At Heroeya in southern Norway, the country’s biggest onshore industrial site is planning to go fully electric by replacing its use of natural gas with power from the grid, part of a nationwide push to cut the country’s CO2 emissions.
But Oslo’s plan to electrify big industrial sites to comply with the 2015 Paris Climate Agreement is clashing with voters’ concerns their power bills will increase, as higher demand puts heavy pressure on limited supply.
It’s an illustration of a conflict at the heart of environmentalism, between the desire to electrify everything from transport to industry, and an equally strong interest in protecting nature from the negative impact from new power plant construction.
Higher power costs are particularly galling for consumers in Norway, given that its natural energy reserves in the form of hydropower have historically meant its electricity was cheap.
Norwegian voters, for whom higher power bills are the main issue of concern currently, are already paying more due to the European energy crisis, which could lead to the postponement of some electrification projects.
“Everyone is fighting about the little power we have,” Gunnar Tveit, 75, in the town of Porsgrunn, where Heroeya is set. “This is going to be very hard.”
Until now a power exporter, Norway is expected to have a power deficit from 2027, according to the country’s national grid operator, partly due to its plans to electrify big polluting sites.
NOT ENOUGH SUPPLY
Fertiliser maker Yara International, one of the companies based at Heroeya, uses vast quantities of natural gas to make the hydrogen it needs to produce 500,000 tonnes a year of ammonia.
In the future it hopes to produce hydrogen by using power to break up water molecules, a tried-and-tested though expensive method that Yara is building a pilot plant to further explore.
But as of now there is not enough electricity supply and grid capacity to power full-scale electrification, said Lise Winther, the executive in charge of the project at Yara.
“We need power at affordable prices,” Winther told Reuters. “We also need proper governmental support to be able to make this shift. We are in a global competition, and we need to have support schemes that fit with what is available in other countries.”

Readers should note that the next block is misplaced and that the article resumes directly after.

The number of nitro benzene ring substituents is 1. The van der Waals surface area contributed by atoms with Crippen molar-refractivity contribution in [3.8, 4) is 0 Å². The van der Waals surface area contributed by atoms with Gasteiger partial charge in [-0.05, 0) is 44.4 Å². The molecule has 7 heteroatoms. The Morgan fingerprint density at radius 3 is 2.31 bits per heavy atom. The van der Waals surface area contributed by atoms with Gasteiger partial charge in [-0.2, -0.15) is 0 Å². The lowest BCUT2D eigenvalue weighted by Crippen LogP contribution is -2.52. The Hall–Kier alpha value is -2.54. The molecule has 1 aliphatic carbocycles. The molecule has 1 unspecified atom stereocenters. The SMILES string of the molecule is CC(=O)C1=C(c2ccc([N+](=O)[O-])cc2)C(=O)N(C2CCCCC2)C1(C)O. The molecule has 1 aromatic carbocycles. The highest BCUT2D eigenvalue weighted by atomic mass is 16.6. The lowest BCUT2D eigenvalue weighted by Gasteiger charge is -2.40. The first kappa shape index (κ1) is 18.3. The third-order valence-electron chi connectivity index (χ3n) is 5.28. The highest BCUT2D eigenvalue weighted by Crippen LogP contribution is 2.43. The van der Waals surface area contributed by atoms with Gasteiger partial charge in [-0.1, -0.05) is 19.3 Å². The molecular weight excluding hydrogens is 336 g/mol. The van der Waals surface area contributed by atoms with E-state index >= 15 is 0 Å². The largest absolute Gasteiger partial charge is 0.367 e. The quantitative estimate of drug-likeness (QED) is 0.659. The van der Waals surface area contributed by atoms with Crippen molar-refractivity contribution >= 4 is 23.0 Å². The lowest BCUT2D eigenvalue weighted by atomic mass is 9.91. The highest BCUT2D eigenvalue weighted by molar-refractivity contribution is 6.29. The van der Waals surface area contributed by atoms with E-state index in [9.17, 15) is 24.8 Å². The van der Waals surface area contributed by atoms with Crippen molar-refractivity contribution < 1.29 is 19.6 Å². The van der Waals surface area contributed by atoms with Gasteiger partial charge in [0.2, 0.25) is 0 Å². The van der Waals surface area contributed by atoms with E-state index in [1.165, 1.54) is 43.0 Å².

Oil and Energy Minister Terje Aasland said authorities were doing all they could to stop Norway becoming a net power importer by 2027.
“To avoid a power deficit, we must build more renewable energy, we must build more power grid lines and we must be more effective in our consumption,” he told Reuters.
The country produced a record 154 terawatt hours of electricity in 2020, some 90% of it from hydropower in dammed reservoirs and along rivers, and the rest from wind farms. But expanding production is proving tricky.
Building new green energy sites to power expected new demand can be problematic. This week Indigenous and environmental campaigners, including Greta Thunberg, blocked entrances to the energy ministry to protest against 151 new wind turbines built on land used by Sami reindeer herders.
Options to expand hydropower are limited, onshore wind farms are facing local opposition across the country, and plans to build large-scale offshore wind farms have been scaled down due to controversy about exporting power.
The government is confident it can achieve its ambitions to electrify big polluting sites, citing its first ever offshore wind licensing round to be launched this year and changes it has made to make building onshore wind turbines faster.
It is also ready to limit supplies to other countries if needed. In January, it said it could restrict power exports if water reservoirs at hydropower plants fall to very low levels.
When Oslo first mooted the plans last year it drew ire from its Nordic neighbours, worried that this could be the first step towards European countries protecting their own power supplies.
Norway, not an EU member but part of the European common market via the European Free Trade Association, denies it is protectionism, likening its move to European efforts to prioritise filling gas storage to ensure sufficient winter supply.
The country needs to be similarly resolute to meet its climate goals without risking the loss of big industrial consumers to other countries offering cheaper electricity.
Stein Lier-Hansen, the head of lobby group the Federation of Norwegian Industries, said a lack of power could nip ambitions of building a green transition technology hub at Heroeya in the bud, and companies could start looking elsewhere.
“We have seen a dramatic rise in (power) demand,” Lier-Hansen told Reuters. “What we are seeing at Heroeya, but also other places, are projects being postponed, not necessarily cancelled – in the worst case, these will be built in other countries.”
(Reporting by Victoria Klesty in Porsgrunn and Nora Buli in Oslo; Editing by Gwladys Fouche and Jan Harvey)